CONCLUSIÓN: Las posibilidades que brinda el sistema para seguir de cerca los cambios de las leyes sobre patentes son atribuibles a la claridad de los parámetros que utiliza para medir el grado de sensibilidad a la salud de esa legislación. No obstante, es posible mejorarlo incluyendo indicadores relacionados con las iniciativas gubernamentales y de la sociedad organizada que reduzcan al mínimo los efectos negativos de los acuerdos de libre comercio sobre el acceso a los medicamentos.



 

 

Introduction

In April 1994, the General Agreement on Tariffs and Trade (GATT) Uruguay Round negotiations culminated with the creation of the World Trade Organization (WTO) and the signing of a series of multilateral agreements, including the Trade Related Aspects of the Intellectual Property Rights (TRIPS) Agreement.1 Since that time, issues relating to intellectual property rights (IPR) have acquired greater importance in the international trade environment. All WTO Members are obligated to grant intellectual property protection in all technological fields, including patents for pharmaceutical products and processes.

Science-based companies consider patent protection one of the main forms of expanding their powers of appropriation.2 Powers of appropriation are those mechanisms, including legal rights and entitlements, which allow individuals or entities to control the distribution of value created.3

However, as the monopoly conferred by the patent delays market competition, it enables the patent holder to set high prices for the protected product.4–7

The high price of patented products has been pointed out as one of the most important barriers to their widespread adoption, in particular hindering access to medicines in low- and middle-income countries.8–10 One example is provided by Brazil's National Programme on Sexually Transmitted Infections/HIV/AIDS, which guarantees universal and free access to treatment for all persons infected with human immunodeficiency virus (HIV). The programme provides 17 antiretroviral (ARV) medicines, but is currently facing serious financial problems because the cost of three patented ARVs (Efavirenz, Lopinavir/Ritonavir and Tenofovir) consumes over 60% of the Ministry of Health's budget for HIV/AIDS medicines.11–14

TRIPS challenges countries to identify strategies that enable them to abide by international trade agreements while allowing for national policies that promote economic, technological and social development. Correa recommends that developing countries strive to integrate IPR-related policies and policies for national development, targeting industrial development, public health, food safety, education and other areas.15 In addition, he argues that public health can best be protected through "health-sensitive" patent legislation incorporating all TRIPS flexibilities that enable governments to act efficiently in the public health sector, including those that augment access to medicines.16,17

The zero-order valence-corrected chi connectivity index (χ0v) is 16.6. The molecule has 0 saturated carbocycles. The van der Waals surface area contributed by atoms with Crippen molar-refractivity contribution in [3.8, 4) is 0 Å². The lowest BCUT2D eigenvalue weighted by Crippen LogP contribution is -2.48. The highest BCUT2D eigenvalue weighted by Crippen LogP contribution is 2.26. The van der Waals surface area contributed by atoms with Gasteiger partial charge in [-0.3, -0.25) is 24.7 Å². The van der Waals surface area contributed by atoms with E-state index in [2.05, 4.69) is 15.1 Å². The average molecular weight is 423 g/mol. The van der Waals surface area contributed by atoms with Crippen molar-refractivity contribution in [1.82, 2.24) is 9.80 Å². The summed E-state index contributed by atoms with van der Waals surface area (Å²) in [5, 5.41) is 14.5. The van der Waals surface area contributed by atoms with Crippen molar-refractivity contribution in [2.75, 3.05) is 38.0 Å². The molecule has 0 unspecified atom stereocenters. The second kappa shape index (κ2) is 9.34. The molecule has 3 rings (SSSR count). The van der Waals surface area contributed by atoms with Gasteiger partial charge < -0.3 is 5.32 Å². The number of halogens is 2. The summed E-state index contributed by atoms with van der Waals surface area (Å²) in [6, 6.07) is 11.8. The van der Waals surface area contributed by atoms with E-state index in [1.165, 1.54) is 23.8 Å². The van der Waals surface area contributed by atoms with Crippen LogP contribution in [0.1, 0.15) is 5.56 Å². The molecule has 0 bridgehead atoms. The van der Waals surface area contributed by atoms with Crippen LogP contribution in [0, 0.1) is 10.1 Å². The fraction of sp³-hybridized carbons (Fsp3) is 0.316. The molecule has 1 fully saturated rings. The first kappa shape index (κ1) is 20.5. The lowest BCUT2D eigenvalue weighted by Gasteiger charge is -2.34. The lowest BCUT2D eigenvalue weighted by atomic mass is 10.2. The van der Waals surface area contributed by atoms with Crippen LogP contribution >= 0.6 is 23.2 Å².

Studies conducted from the public health perspective have analysed the TRIPS Agreement implementation process.16,18–24 These studies adopted a descriptive approach, so they do not discuss or propose different degrees of importance for each of the TRIPS flexibilities related to public health protection. Therefore, they do not measure the degree of health sensitivity in legislation, nor perform country comparisons.

In a previous study, we showed that developing countries from Latin America and the Caribbean (LAC) had not incorporated into their patent legislation all the TRIPS flexibilities.16 The present paper proposes to advance the discussion by answering the following questions: How important is each of the TRIPS flexibilities to health-sensitive patent legislation? How health-sensitive is LAC countries' patent legislation that has been modified to comply with international trade agreements?

To answer these questions, a framework to measure health sensitivity in patent legislation was developed, tested and validated. It is, however, important to point out that the LAC countries' use of the TRIPS flexibilities was not within the study's scope.

From an academic perspective, a framework's development contributes to advancing the scarce existing knowledge in this field. Additionally, this type of study generates new questions and academic challenges to be explored in future studies. In this sense, the country comparison provides researchers with baseline information about patent legislation in LAC countries, allowing them to identify new issues and questions to be explored.

From a political perspective, country comparison results might provide health sector stake-holders with information to improve their knowledge and ability to act regarding government decisions. Furthermore, data on one country may promote exchanges of experiences between countries, which can assist health sector decision-makers who negotiate and implement free trade agreements (FTAs).